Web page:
A sociotope is a defined space that is uniform in its use values and social meanings (compare with biotope). It can be described as the collective life world of a place (Greek: topos), its use and meaning, in a specific culture or group of people (Latin: socio).

The sociotope can be defined in the real world (geography) or in virtual reality (cyberspace). It is shaped by a multiplicity of lifesyles connected to a specific place and it can be categorized as more or less local (or global). Sociotope is related to urban sociologist Manuel Castells concept "space of place" and how it connects to "the space of flows". Example: Times Square in New York is a global sociotope which is used for social interaction, traffic and shopping. Tegnérlunden (small park) in Stockholm, Sweden is a local sociotope which is used for recreation, social interaction and children's play.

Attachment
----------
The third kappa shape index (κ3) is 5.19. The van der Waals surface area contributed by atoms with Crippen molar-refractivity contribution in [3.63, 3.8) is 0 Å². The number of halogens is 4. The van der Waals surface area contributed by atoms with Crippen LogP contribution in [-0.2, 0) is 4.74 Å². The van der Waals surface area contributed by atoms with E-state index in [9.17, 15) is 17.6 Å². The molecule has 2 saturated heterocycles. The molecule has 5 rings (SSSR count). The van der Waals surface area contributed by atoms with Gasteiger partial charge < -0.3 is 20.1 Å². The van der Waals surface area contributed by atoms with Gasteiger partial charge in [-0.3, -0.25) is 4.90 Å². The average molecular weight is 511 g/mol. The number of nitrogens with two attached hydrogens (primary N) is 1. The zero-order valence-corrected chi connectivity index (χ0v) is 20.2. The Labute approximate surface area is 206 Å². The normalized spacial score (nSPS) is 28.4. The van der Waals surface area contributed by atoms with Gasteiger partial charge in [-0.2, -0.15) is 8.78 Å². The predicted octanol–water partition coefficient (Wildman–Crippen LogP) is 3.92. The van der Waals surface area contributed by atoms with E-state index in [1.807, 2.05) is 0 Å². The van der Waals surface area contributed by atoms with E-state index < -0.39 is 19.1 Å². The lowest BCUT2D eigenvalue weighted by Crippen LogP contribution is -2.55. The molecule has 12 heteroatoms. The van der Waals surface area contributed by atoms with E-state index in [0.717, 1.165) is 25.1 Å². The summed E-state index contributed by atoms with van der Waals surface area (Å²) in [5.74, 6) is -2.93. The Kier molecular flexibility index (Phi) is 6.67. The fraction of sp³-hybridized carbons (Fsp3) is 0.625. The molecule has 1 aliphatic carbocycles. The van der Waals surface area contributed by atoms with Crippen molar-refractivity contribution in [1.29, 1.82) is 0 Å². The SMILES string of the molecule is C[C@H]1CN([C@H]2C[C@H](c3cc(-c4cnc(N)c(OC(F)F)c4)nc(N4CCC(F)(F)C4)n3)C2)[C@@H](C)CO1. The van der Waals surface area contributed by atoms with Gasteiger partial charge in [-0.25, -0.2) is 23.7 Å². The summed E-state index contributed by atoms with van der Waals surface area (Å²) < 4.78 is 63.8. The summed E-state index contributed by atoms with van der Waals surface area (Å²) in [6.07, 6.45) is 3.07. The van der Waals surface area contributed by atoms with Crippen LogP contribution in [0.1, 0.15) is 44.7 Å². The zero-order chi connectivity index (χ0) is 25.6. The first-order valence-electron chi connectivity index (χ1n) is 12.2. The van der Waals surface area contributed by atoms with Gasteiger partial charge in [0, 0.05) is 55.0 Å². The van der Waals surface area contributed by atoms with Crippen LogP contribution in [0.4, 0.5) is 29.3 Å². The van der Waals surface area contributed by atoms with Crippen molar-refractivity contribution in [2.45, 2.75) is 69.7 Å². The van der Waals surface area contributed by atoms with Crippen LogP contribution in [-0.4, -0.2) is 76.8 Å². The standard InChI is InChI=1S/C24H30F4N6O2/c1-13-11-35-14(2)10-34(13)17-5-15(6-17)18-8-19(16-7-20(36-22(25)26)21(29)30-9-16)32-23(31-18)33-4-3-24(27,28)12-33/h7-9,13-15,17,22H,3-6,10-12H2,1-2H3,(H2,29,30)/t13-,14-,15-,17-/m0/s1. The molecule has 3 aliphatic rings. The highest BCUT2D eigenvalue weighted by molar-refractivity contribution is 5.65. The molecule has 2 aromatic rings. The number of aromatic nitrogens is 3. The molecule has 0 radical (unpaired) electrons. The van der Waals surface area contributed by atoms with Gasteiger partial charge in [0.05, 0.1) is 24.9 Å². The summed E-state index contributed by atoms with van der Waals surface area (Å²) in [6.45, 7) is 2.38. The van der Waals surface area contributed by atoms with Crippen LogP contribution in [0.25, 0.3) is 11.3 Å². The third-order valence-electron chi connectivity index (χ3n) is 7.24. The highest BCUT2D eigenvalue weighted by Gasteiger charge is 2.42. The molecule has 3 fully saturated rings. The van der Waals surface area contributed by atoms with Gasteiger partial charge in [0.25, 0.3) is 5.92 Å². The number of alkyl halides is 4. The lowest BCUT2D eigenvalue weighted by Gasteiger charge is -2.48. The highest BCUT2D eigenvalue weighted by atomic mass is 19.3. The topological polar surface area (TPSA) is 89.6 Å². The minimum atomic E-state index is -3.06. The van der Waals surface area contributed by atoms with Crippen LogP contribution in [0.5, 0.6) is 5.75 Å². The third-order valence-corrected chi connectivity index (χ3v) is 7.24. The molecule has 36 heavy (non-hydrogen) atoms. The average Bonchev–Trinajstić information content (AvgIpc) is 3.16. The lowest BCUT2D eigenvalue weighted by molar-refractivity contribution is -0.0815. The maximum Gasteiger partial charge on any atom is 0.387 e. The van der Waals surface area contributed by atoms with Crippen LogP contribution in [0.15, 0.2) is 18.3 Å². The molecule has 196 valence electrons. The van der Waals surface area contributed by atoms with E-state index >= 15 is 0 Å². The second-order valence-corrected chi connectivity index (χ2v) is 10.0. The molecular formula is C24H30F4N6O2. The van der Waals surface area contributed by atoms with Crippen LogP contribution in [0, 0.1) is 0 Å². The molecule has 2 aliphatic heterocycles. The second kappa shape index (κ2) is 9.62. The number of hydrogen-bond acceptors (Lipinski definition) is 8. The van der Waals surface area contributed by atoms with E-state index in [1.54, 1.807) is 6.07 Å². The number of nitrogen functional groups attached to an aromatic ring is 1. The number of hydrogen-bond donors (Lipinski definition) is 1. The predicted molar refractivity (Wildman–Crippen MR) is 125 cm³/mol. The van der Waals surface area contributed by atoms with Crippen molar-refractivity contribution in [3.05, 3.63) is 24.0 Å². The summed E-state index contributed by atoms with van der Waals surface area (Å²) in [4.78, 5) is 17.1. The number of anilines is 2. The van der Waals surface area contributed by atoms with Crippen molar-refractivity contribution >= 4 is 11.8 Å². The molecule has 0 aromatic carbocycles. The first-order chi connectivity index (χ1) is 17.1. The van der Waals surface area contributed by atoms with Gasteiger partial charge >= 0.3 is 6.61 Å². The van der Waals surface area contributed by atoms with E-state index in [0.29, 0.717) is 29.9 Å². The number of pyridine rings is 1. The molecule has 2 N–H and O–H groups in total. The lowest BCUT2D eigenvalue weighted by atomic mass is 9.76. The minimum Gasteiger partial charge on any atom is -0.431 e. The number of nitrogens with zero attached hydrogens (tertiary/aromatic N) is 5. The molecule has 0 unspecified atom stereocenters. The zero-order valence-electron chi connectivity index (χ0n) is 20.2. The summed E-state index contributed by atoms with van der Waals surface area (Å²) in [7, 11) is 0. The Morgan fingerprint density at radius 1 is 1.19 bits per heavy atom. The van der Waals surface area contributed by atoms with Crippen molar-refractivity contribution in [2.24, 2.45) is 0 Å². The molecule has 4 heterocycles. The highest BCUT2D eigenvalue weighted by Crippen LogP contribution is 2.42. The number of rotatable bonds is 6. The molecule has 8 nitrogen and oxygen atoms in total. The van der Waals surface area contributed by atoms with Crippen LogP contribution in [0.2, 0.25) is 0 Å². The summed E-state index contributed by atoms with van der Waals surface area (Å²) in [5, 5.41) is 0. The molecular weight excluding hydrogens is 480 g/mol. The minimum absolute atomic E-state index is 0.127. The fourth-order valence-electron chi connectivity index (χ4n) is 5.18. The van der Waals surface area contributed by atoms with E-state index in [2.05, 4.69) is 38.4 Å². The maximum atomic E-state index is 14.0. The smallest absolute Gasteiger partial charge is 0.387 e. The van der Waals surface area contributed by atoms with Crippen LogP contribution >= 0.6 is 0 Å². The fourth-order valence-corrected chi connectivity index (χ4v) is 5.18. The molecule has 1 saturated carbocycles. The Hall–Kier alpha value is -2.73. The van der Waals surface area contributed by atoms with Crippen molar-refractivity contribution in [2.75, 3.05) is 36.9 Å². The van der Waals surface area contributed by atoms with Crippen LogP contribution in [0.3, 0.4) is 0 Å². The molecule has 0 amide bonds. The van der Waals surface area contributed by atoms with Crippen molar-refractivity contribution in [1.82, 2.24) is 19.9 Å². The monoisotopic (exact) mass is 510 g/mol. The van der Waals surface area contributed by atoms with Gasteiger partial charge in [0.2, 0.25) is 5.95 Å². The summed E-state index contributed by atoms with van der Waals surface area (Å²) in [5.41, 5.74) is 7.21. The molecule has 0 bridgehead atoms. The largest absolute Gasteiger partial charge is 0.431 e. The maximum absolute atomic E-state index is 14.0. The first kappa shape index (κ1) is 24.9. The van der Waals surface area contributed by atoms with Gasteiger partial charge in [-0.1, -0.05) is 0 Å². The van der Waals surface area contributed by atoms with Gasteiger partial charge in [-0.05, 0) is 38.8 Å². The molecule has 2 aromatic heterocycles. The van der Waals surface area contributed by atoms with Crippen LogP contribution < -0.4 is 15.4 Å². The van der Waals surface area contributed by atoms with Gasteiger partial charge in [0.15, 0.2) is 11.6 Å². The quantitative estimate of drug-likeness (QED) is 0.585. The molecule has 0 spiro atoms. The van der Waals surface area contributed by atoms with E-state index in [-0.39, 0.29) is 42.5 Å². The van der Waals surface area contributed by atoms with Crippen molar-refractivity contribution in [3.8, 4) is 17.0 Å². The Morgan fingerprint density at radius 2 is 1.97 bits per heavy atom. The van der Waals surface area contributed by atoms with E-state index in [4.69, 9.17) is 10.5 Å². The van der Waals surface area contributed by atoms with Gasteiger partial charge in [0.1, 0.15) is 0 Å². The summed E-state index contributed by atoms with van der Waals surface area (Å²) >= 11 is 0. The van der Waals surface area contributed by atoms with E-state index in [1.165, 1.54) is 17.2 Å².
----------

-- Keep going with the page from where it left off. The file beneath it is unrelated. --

It is not clear who first defined the word sociotope but it is set in anthropology and sociology. The Swedish social psychologist Lars Dencik used the word 1989 to describe the social life world (network) of children. The German anthropologist Elisabeth Katching-Fasch used the word in 1998 to describe "the city as a "sociotope" of multicultural lifestyles". The German landscape architect Werner Nohl has used it to desbribe social types of urban settings. The word has recently been extensively used in Sweden for urban planning practise. The first sociotope map was made for the open spaces of Stockholm city in 2000 [1] by landscape architect Alexander Ståhle at the Urban Planning Administration. The map shows how squares and green areas are used and if they are local or regional. The map is a tool for urban planning and design.